CS 491 - Student Choice -- Leap Motion

Leap Motion

Leap Motion. What is it? Leap motion is an advanced hand tracking technology that is used in both AR and VR as shown through many examples found here. This is unique technology that has been around much longer than the Vive and Oculus have been around. This is a clean way to provide hand tracking technology, within a close proximity, of the device itself.

Leap Motion itself is a small container with two cameras to sense depth within a given field that is in its view.

Leap Motion can be used in many ways that make it easier to interect with object within VR and AR. If you back to the examples, you can see some really cool integrations of the technology in AR and VR experiences.

To go into further discussion about the Leap Motion, lets talk about the hardware behind it. The hardware behind the tiny device is that it consists of two cameras that are used to track the visible objects, the hands that are in use, as well as three infrared LEDs that are used to track infrared light with a wavelength of 850nm. With both of the two normal cameras and the three infrared lights, the device, without any additional software, can track roughly two feet. I say without any additional software because Leap made new software that can extend the range of around two feet to now around two and a half feet. The change was from 60 to 80 cm if that is easier to visualize. The current distance is limited to that because of how infrared is reflected off of the user's hands and the cameras, and the software, have a hard time tracking beyond that distance at an accurate rate. That is also a problem with the hardware because the LED emitters are limited to pulling as much data as a USB from a laptop can provide, being that the USB needs to provide power as well as for data transfer between the Leap Motion itself and the computer. An improvement to this would be to update the USB A to USB C and that would provide 40 Gbps of data transfer which would, in theory, allow for more power for the emitters as well as the cameras that are being used to read the infrared. But with the current hardware, the device can read about two feet from the top of the device, about two feet from each side at a 150 degree angle from the top of the device, and about two feet deep on each side.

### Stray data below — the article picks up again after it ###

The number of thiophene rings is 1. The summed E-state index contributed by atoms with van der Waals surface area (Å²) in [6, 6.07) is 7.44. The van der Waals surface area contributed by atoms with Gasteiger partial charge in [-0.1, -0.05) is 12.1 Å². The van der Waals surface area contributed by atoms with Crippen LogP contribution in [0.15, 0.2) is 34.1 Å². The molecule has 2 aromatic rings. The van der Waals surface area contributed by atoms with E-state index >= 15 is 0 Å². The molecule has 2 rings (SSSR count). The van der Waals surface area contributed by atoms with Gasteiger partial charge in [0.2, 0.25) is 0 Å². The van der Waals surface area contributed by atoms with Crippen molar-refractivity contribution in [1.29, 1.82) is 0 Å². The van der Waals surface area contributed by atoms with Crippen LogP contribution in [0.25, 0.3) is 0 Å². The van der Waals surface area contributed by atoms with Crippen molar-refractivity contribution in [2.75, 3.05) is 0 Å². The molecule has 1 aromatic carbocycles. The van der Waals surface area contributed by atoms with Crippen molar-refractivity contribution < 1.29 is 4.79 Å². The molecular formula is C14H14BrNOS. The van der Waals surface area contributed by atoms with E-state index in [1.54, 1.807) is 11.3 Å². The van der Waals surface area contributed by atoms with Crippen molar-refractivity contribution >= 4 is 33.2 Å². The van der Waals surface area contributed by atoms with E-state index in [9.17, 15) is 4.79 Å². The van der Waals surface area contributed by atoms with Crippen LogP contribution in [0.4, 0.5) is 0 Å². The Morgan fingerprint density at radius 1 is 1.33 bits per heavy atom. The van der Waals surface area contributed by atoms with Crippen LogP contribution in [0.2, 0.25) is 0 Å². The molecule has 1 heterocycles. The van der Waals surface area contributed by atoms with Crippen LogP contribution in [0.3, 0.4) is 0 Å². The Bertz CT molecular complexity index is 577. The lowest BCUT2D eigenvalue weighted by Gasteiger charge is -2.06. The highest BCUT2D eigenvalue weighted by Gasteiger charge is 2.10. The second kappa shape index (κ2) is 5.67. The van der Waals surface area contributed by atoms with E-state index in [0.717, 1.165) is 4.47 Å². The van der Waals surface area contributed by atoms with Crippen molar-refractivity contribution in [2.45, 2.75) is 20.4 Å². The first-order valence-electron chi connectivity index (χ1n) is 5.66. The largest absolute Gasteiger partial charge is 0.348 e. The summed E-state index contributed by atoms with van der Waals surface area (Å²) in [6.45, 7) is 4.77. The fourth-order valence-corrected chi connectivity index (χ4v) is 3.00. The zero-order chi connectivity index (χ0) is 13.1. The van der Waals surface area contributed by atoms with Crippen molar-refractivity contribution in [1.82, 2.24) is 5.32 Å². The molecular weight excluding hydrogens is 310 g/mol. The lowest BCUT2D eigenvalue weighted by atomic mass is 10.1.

Talking more about the software that was made by Leap to help extend the range of the Motion itself, the software was built to enable a more natural feel with empty space. The software has a more advanced set of algorithms to read and interpret the user's hands in empty space. The new software comes with many new advancements such as: lower latency, longer range, better hand recognition to track more joints in the hands, faster hand recognition for a less laggy fealing, removing cluttering of what the Motion sees, removed ambient lights that conflict with the infrared and the cameras, as well as better runtime for applications with an updated API. The updated software allows for a greater interaction between hands free controllers and a VR/AR system. The software is currently still in beta under the name Orion. The video will show a demo at 3:46.